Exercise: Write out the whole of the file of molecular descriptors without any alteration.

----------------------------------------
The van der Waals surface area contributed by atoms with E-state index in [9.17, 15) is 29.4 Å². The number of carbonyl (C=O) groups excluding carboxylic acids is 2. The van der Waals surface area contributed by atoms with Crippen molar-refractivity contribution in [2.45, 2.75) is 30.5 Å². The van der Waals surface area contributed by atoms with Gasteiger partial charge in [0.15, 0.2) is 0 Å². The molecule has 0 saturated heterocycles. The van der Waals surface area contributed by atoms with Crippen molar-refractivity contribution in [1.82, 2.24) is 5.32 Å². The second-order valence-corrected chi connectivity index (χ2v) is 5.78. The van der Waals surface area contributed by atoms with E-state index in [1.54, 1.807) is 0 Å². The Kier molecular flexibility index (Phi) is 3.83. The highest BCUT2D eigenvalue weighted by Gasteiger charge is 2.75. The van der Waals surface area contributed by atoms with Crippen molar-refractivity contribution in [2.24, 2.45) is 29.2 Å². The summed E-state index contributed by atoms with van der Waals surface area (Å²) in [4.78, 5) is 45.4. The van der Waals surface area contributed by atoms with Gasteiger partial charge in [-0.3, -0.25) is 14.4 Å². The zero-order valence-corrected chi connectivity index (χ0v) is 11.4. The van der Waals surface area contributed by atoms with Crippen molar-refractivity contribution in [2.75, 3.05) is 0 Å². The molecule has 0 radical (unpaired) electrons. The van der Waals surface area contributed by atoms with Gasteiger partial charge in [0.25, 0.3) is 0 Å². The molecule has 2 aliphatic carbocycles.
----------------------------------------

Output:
The van der Waals surface area contributed by atoms with E-state index in [9.17, 15) is 29.4 Å². The number of carbonyl (C=O) groups excluding carboxylic acids is 2. The van der Waals surface area contributed by atoms with Crippen molar-refractivity contribution in [2.45, 2.75) is 30.5 Å². The van der Waals surface area contributed by atoms with Gasteiger partial charge in [0.15, 0.2) is 0 Å². The molecule has 0 saturated heterocycles. The van der Waals surface area contributed by atoms with Crippen molar-refractivity contribution in [1.82, 2.24) is 5.32 Å². The second-order valence-corrected chi connectivity index (χ2v) is 5.78. The van der Waals surface area contributed by atoms with E-state index in [1.54, 1.807) is 0 Å². The Kier molecular flexibility index (Phi) is 3.83. The highest BCUT2D eigenvalue weighted by Gasteiger charge is 2.75. The van der Waals surface area contributed by atoms with Crippen molar-refractivity contribution in [2.24, 2.45) is 29.2 Å². The summed E-state index contributed by atoms with van der Waals surface area (Å²) in [4.78, 5) is 45.4. The van der Waals surface area contributed by atoms with Gasteiger partial charge in [-0.3, -0.25) is 14.4 Å². The zero-order valence-corrected chi connectivity index (χ0v) is 11.4. The van der Waals surface area contributed by atoms with Crippen molar-refractivity contribution in [2.75, 3.05) is 0 Å². The molecule has 0 radical (unpaired) electrons. The van der Waals surface area contributed by atoms with Gasteiger partial charge in [0.25, 0.3) is 0 Å². The molecule has 2 aliphatic carbocycles.